Baltimore Beatdown's Frank J. Platko: "Grade: B+. He's a solid scheme fit and possesses the pedigree that the Ravens need at the position with Marshal Yanda no longer in the mix."
CBS Sports' Chris Trapasso*:* "Grade: B. Safe pick for Baltimore. Doubling up on the offensive line. Bredeson has a decently high floor, yet no trump card. Love his experience. Always in the right position."
Ravens Wire's Alex Bente: "Grade: B. As a stout and effective run-blocker, this choice makes a lot of sense for Baltimore's power-heavy approach on offense."
Round 5, No. 170: Broderick Washington Jr., DT, Texas Tech
Ravens Wire's Vasilios Nikolaou: "Washington utilized his great strength and a bulldog mentality that matches the mean streaks of his opposition to disrupt offensive game plans. He's a leader, earning team-captain status at Texas Tech. After looking at some of his plays, he reminds me a bit of Ravens defensive tackle Brandon Williams. He relies primarily on brute force to make his way into the backfield."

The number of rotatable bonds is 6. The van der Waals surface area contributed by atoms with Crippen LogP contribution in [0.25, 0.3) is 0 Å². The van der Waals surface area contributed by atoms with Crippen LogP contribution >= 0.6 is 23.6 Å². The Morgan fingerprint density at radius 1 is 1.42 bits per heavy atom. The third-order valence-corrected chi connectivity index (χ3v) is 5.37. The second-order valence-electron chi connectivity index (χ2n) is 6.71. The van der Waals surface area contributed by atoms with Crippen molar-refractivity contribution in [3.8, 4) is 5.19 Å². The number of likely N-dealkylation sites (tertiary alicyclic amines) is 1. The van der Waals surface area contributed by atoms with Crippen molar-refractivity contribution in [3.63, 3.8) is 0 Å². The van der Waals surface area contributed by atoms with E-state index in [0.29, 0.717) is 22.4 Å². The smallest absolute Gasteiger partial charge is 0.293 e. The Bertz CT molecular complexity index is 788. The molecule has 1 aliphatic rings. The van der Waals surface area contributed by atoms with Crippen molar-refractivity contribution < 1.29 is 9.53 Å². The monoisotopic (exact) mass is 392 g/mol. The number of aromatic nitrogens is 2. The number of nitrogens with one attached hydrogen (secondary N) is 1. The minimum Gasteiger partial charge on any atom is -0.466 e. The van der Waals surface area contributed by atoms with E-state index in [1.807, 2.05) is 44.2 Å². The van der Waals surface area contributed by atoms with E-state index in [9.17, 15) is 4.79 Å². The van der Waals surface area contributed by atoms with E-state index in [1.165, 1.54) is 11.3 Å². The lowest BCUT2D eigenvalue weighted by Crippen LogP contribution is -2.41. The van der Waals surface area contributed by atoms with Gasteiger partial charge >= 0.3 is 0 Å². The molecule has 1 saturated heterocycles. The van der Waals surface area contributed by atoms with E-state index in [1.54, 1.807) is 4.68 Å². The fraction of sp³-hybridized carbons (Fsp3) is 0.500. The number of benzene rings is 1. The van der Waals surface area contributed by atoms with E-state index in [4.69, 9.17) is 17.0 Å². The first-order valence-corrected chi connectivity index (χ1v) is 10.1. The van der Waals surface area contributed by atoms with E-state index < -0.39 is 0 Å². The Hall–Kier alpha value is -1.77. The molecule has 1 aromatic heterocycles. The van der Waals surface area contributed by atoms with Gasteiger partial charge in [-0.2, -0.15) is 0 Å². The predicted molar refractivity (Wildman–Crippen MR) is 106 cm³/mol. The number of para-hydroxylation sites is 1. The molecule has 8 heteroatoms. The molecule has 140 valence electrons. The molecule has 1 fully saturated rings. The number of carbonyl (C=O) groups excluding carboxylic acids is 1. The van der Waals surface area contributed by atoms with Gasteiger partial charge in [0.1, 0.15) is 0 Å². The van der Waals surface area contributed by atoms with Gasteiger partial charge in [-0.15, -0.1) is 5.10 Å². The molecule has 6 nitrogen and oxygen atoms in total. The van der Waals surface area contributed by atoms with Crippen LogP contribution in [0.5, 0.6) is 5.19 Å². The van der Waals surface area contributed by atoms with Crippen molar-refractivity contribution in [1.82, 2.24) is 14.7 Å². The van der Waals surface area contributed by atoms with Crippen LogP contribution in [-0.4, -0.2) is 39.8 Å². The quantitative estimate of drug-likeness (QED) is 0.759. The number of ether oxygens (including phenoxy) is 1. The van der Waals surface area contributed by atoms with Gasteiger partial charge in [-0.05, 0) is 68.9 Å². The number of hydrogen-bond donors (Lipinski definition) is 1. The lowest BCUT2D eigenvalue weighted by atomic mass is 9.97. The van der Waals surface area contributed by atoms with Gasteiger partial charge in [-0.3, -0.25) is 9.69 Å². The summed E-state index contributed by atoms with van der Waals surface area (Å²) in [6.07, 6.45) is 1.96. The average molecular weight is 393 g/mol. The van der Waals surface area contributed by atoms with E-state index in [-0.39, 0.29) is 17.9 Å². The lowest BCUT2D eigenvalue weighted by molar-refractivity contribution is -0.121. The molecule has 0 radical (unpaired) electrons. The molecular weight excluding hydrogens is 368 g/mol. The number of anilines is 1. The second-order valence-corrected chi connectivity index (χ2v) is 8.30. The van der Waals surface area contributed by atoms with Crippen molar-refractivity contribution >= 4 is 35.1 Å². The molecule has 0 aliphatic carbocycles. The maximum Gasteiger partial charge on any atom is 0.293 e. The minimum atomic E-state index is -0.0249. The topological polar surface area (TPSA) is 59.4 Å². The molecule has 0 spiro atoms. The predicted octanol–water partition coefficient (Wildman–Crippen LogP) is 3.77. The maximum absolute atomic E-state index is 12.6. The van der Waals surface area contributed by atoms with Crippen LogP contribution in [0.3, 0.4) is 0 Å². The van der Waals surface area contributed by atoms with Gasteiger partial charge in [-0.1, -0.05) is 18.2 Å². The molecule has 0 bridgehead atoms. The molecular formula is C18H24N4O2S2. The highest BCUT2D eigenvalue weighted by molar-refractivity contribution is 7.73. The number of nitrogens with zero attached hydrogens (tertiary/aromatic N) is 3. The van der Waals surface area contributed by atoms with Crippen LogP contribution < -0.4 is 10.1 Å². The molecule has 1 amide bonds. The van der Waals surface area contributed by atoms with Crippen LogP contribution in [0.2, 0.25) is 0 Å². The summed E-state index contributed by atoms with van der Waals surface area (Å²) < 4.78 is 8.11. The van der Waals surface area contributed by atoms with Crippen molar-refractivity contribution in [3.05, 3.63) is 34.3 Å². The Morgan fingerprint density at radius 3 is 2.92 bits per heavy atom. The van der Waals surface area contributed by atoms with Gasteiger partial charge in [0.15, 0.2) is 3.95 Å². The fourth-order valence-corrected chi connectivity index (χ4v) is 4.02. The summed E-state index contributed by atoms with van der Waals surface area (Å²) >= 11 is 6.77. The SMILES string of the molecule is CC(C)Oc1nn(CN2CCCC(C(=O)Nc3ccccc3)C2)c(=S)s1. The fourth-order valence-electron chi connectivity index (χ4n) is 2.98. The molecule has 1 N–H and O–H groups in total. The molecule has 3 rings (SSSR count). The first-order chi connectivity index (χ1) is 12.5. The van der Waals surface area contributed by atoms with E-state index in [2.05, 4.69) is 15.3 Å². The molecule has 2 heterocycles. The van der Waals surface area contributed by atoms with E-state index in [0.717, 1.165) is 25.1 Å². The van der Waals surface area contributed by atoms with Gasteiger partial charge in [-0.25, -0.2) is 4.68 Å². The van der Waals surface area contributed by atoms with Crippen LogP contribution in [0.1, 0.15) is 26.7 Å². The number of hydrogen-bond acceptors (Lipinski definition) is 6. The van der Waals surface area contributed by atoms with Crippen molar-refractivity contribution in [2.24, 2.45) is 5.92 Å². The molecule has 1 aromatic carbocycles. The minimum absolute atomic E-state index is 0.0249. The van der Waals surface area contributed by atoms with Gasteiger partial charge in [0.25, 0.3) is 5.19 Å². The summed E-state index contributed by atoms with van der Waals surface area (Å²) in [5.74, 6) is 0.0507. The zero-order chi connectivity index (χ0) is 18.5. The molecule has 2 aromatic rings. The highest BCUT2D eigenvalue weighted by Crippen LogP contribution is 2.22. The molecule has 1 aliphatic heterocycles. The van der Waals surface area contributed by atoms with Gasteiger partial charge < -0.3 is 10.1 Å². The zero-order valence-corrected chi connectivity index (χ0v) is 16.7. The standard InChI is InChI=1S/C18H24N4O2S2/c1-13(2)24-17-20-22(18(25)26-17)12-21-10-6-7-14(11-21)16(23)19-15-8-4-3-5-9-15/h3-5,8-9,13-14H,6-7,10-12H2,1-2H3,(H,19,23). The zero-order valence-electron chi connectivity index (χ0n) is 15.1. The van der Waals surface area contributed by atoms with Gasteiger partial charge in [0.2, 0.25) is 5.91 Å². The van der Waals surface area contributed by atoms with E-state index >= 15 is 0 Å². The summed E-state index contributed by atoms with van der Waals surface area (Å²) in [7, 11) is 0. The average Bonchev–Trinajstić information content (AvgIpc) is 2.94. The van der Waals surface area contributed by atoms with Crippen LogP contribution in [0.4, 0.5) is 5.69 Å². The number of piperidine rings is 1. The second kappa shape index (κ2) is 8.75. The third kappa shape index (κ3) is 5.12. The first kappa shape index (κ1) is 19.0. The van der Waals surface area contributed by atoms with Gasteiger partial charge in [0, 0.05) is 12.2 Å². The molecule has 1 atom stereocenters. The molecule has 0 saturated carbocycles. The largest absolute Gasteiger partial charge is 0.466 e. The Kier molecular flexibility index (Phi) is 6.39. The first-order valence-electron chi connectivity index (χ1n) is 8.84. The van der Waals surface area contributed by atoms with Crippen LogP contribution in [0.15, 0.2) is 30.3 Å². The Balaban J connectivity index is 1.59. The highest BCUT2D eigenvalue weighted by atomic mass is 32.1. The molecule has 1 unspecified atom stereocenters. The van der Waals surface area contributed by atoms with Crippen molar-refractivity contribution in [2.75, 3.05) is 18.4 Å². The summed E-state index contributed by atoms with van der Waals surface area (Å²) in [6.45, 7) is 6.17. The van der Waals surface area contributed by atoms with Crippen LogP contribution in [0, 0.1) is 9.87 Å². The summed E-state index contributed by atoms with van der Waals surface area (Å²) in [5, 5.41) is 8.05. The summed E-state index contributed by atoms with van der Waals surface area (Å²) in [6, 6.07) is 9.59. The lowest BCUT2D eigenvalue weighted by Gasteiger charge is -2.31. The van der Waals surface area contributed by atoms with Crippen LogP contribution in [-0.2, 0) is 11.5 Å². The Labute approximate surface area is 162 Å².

Round 6, No. 201: James Proche, WR, SMU
Tanier: "Grade: Excellent. He's a fine fit for the Ravens offense and yet another example of how they take nearly every other organization to school in the middle and later rounds of the draft."
Trapasso: "Grade: A. Savvy route-runner who gets open more than his athleticism would suggest. Ridiculous ball skills. Attacks the football with reckless abandon. Some YAC wiggle too. Impressive value here for Baltimore."